Evaluation and evidence
Available for free, these documents provide evidence, evaluation and insight into our work. Click the boxes to download.
We use a range of tools and methods to evaluate the impact of our work to help us understand, question and improve our practice.
Our evaluation demonstrates that music making delivered by trained professionals can help to reduce the anxiety and isolation that children, young people and older people with dementia can experience in hospital. Music making can restore a sense of self, increasing self-expression and agency.
We gather regular feedback from our participants and families, use staff surveys, observation tools and validated frameworks to capture a range of data about the difference our programmes make. We commission external evaluations and take part in NHS led research. For examples of these, please take a look at the boxes below.
The Wishing Well programme is part of a Feasibility Study at Arundel Community Hospital which asks 3 key questions:
- Can it be demonstrated that wellbeing has improved demonstrably for people with dementia through the introduction of the programme?
- Does live music-making reduce distressed behaviours in people with dementia in hospital settings?
- Does live music-making enhance the levels of interaction between patients with dementia and nursing staff?
Data collection ends in July 2017 and the results will be published in late Autumn 2017.
This report by Programme Director, Jo White brings together data from surveys, observations and feedback to demonstrate the impact of our work.
In response to our staff survey:
- 100% of healthcare staff agreed that “live music interactions help to reduce anxiety on the ward”
- 96% of healthcare staff agreed that “live music interactions help to maintain family bonds on the ward”
- 100% of healthcare staff agreed that “Live music interactions help children on the ward to express themselves.”
Music helps children let out big feelings sideways; it helps them express how they feel and helps us build rapport with them. Instruments and simple music technology become vital means of communication to nonverbal children. This gives them a sense of choice and control which they may feel the lack of in the hospital environment. The music project gives us a way of asking families ”What matters to you” by engaging with through a non clinical intervention.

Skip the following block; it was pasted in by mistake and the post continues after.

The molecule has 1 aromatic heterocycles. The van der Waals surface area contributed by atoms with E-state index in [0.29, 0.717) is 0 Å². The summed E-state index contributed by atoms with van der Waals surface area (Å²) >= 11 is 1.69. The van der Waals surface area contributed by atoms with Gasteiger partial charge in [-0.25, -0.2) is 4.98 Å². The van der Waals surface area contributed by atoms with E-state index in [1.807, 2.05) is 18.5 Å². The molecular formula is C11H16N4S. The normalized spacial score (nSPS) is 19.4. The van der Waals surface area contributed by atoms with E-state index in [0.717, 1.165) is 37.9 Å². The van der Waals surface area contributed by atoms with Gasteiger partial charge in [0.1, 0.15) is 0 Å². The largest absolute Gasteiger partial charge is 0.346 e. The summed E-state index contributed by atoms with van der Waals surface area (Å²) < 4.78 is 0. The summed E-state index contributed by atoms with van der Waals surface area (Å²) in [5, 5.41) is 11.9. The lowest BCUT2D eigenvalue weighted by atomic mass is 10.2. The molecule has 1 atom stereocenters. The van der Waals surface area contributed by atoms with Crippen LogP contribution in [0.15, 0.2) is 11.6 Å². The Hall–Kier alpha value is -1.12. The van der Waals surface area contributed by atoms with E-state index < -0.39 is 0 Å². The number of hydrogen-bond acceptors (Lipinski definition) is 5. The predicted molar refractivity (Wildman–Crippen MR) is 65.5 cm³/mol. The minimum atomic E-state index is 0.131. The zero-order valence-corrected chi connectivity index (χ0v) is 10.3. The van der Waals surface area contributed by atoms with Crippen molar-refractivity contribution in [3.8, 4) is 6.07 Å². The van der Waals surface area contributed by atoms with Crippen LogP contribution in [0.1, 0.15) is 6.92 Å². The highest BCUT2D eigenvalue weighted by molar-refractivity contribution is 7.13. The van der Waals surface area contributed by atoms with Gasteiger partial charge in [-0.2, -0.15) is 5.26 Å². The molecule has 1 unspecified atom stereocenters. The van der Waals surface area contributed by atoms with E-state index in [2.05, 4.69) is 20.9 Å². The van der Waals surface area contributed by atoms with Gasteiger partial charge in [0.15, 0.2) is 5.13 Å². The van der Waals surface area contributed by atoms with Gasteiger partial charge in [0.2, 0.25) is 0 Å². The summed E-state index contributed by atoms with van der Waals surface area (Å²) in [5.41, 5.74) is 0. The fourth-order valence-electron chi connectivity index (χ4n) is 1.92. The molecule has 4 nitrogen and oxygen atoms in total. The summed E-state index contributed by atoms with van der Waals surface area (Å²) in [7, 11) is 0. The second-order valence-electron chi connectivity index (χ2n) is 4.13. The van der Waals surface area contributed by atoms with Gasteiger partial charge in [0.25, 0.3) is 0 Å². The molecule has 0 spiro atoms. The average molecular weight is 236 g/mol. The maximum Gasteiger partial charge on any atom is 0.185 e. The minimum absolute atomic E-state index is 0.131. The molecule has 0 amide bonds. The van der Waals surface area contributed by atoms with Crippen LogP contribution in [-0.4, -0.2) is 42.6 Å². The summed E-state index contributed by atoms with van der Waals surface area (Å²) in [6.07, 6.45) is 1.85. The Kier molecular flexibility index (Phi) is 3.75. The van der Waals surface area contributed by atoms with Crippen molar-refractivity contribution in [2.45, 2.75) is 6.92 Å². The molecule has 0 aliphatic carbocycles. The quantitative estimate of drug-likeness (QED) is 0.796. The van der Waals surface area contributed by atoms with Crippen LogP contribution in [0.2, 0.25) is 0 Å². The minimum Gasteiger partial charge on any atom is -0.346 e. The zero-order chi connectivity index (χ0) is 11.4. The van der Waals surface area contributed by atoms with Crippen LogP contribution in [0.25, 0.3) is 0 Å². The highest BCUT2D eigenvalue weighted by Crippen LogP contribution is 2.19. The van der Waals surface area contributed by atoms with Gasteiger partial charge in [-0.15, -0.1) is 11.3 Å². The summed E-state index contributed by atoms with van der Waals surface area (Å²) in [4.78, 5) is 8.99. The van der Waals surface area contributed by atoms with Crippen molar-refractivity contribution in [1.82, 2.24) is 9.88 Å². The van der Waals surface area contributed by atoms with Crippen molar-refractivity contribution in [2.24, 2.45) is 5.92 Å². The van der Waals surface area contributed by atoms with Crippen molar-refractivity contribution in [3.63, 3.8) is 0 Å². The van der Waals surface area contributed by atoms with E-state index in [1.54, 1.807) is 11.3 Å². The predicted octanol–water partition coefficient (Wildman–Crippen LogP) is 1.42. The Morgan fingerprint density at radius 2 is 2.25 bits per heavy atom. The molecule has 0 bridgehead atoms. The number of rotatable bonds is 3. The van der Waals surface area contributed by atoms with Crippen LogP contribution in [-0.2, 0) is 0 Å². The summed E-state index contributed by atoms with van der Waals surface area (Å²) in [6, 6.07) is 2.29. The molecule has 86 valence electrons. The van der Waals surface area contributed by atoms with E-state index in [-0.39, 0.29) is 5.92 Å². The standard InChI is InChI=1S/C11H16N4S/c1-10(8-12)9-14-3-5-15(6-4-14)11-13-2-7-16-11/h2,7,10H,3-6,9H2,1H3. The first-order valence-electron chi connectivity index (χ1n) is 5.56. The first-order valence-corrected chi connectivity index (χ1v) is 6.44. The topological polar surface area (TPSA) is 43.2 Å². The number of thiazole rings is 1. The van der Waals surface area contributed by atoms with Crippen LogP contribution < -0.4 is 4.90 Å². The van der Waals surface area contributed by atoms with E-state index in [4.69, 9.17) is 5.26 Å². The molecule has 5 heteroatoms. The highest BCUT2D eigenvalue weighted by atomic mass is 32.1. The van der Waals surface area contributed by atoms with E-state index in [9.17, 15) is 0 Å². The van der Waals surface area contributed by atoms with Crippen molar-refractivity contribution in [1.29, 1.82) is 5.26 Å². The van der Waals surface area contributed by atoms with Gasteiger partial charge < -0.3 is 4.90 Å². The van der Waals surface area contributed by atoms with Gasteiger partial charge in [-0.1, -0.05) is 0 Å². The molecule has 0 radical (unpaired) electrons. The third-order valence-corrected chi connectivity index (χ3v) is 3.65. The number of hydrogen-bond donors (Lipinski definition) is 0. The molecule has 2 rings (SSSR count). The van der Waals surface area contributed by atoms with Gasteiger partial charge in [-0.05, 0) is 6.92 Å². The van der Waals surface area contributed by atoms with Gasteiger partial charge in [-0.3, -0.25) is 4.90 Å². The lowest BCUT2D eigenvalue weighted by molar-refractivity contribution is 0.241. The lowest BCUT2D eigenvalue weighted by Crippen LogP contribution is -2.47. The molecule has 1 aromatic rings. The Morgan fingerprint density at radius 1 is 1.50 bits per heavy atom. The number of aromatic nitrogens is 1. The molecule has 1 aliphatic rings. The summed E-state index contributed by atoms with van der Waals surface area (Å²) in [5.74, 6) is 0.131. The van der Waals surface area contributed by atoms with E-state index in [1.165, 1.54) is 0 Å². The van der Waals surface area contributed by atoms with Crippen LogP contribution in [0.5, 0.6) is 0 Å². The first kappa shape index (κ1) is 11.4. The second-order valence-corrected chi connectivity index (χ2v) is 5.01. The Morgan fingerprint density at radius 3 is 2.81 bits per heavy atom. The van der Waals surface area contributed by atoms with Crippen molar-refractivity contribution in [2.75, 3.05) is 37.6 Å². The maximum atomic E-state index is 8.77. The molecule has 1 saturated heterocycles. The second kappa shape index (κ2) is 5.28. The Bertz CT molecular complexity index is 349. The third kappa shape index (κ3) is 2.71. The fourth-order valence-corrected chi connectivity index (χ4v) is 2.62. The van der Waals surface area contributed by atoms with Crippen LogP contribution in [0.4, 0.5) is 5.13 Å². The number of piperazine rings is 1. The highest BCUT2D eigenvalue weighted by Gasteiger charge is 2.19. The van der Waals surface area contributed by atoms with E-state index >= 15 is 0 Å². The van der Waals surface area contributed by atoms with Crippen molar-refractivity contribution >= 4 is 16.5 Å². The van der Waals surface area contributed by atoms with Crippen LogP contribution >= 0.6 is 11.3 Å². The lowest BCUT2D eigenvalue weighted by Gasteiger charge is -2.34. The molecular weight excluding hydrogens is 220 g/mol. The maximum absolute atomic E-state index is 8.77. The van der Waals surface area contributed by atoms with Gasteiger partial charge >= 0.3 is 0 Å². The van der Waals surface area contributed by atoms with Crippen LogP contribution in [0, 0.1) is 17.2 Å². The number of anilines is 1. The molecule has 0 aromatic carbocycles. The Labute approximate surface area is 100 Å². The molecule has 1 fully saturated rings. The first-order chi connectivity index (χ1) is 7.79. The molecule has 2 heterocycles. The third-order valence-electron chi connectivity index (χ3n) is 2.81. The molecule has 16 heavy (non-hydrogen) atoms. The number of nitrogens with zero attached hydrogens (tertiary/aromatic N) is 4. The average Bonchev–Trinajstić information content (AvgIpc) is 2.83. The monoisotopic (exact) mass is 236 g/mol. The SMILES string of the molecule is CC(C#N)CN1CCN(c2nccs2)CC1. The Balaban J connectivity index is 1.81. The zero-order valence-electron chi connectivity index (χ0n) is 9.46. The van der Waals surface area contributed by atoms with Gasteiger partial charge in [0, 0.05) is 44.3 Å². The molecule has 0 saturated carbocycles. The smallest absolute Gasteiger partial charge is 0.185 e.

“The musicians all observed positive effects for the patients, consistent with research on the effects that music in children’s hospitals can have. These included enhancing cognitive abilities, communication skills, and physiological abilities. The parents/caregivers also responded positively to the music sessions, which is likely to have a positive effect on the child.” Dr Anneli Haake, BA (Hons), PCHE, PhD
The results suggest that:
- The Wishing Well programme has positive effects for patients, families and caregivers
- a balance is needed between welcoming staff’s assistance in prioritising which patients should take part in the music activities and allowing the musicians to use their expertise when approaching patients, in order to achieve the most positive outcome for patients
- opportunities for musicians to practice self-care are necessary in order to avoid burn out’ and emotional trauma.
“These sessions are meaningful and person-centred to each
individual family member (resident). They help to encourage a sense of
connection to others and reality. A feeling of togetherness is
evoked. The music helps to provide relaxation, engagement,
empowerment, stimulation, emotional connections. It has been
an emotional, heart-warming, and highly enriching experience.
Please accept my sincere gratitude.” Gill Hume, Wellbeing team leader, Haviland House.
CLADAC will be observing our practice at The Royal Alexandra Children’s Hospital in 2017/18, and evaluating our interactions with children and families from a neurological perspective. What impact does music making have on children’s brains and emotional systems? We hope to share the evaluation in summer 2018.